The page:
Dustin Yellin Is Shredding $10,000 For The Sake Of Art, And It's Pretty Damn Beautiful

Dustin Yellin Is Shredding $10,000 For The Sake Of Art, And It's Pretty Damn Beautiful

For the upcoming Spring/Break Art Show, part of New York’s Armory Arts Week, Dustin Yellin is collaborating with artist collective the Bazaar Teens on an eight painting series entitled "The Riches of God’s Love unto the Vessels of Mercy."

And by paintings, we mean brown canvases covered in $10,000 worth of shredded bills.


Yup, Yellin is spearheading a series of artworks that literally destroy an anonymous donor’s donation and spew the carnage all over poop-brown canvases. And, we have to say, we're on board. But we should probably add, the artworks are each priced at $10,000 and all proceeds from the sale will go toward the creation of eight grants for high school seniors interested in art.

The sensational artwork was inspired in part by the fair's theme of "Transaction." It was also inspired by a serious time crunch. "I'd been asked to do the show," Yellin explained in an interview with The Huffington Post, "but I had so much stuff cooking so we didn't start thinking about it until fairly close to the deadline. I'd been in talks with our donor and he really wanted to help. Everything was in agreement except for what we were going to do. When it came time to decide with such limited time available, we began to worry -- what's the point in having to rush to put on a fairly mediocre art show, where everything is hung at eye level and looks like everything else?"


And then the idea struck. Instead of spending money to produce average artworks that would enter the contemporary art marketplace, was there a better way to use the donation? Yellin resolved to take the allotted cash, in the forms of twenties, fifties and one hundred-dollar bills, and shred the loot in a wood chipper. He then used tweezers to apply the massacred dough to emulsion-covered canvasses.

"We were aware of the problematics of destroying money. There was a lot of debate and fight over it. Eventually we decided to go ahead with it," he said. In more lofty terms:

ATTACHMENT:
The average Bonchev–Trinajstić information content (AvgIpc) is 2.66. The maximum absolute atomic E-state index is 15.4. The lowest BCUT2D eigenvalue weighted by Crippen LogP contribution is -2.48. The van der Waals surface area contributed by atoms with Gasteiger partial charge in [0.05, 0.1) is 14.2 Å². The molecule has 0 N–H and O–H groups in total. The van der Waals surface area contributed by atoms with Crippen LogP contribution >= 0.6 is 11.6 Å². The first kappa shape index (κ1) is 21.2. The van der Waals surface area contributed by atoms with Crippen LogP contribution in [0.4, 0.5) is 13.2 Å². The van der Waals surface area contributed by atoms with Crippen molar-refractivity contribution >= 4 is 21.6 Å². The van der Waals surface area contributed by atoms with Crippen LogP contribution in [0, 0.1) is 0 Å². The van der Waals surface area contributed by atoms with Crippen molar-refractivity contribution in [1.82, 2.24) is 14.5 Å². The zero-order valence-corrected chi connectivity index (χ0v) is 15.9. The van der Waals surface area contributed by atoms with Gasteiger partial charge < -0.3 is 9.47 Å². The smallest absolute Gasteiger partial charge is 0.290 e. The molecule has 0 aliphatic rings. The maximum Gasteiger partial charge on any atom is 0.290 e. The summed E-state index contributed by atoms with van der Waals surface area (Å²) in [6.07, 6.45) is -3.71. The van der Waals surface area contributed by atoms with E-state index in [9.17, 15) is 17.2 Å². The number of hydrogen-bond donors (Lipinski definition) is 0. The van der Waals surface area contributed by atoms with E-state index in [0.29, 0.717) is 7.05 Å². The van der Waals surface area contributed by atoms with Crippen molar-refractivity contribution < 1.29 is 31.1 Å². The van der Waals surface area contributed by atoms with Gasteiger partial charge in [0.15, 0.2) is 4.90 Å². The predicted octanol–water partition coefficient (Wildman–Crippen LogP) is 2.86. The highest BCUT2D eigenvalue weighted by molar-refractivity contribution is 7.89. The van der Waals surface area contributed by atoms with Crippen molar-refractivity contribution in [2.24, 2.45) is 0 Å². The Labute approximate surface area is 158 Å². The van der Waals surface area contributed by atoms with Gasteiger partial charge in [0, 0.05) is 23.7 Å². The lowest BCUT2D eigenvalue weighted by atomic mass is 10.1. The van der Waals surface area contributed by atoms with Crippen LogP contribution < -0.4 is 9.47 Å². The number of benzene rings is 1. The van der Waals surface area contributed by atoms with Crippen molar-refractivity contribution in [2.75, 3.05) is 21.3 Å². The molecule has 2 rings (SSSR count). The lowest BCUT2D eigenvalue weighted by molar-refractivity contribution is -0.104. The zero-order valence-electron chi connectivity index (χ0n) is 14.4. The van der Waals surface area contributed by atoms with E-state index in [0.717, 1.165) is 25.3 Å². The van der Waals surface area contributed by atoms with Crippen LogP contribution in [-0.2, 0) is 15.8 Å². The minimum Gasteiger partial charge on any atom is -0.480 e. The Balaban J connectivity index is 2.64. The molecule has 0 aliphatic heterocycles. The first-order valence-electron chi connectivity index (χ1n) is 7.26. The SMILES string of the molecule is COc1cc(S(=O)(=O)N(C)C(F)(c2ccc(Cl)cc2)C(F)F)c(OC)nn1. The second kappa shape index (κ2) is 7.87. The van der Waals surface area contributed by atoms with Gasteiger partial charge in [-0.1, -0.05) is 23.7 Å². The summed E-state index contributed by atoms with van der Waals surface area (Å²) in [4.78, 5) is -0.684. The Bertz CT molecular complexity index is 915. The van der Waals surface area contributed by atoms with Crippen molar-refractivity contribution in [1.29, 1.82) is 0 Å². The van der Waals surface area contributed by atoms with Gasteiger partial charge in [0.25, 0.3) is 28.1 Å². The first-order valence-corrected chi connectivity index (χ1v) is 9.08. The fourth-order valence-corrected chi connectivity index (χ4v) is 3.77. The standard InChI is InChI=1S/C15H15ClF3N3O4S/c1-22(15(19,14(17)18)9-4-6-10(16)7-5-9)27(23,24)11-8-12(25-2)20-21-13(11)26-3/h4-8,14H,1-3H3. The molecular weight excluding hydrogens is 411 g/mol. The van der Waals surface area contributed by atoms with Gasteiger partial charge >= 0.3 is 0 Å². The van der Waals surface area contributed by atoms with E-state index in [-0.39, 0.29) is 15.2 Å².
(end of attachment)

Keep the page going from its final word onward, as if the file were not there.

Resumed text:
"The only way that we could do it was to redistribute the money. We wouldn't make money at the art fair. We would basically increase the value of the money that we did have by valorizing the artist's touch and then redistribute whatever mythical value is attached to this stupid, wasteful, destructive act."

Yellin is the first to affirm the potential critiques lodged against the project. Aside from dubbing the act "stupid" and "wasteful," he also remarked, "they look like shit" and "it's totally a stunt." But in some bizarre way, this only makes the strange and charitable act all the more engrossing. "We wanted the sensational aspect of the act to speak to something beyond the frame and have it engage in a different dialogue," Yellin explained. "Could the intention be beautiful? Its other value, not its aesthetic value."


If the works sell, Yellin will have used the strange alchemy of art to increase the value of money simply by destroying it. And even if they don't, he argues it's no different from any art fair piece remaining in stock. "Let's say we invested $10,000 and we made some neon that said, 'Holding Hands Together Before The Night Is Over' and that doesn't sell. I don't know why we're called into question for this wasteful aesthetic gesture in particular. If we're all going to make these artistic critiques of the economy and act within it, it's fucking stupid."

In the end, there are few negatives things you can say about Yellin's project that he wouldn't agree with already. He's just hoping you notice some beauty there as well. "It is a stunt. It's totally a stunt. But it can be other things. We always want a multiplicity of meanings and values to be attached to things. This could be a bunch of assholes doing something but it can also be good at the same time."

"The Riches of God’s Love unto the Vessels of Mercy" will be on view at the Spring/Break Art Show from March 4 through March 8, 2015.

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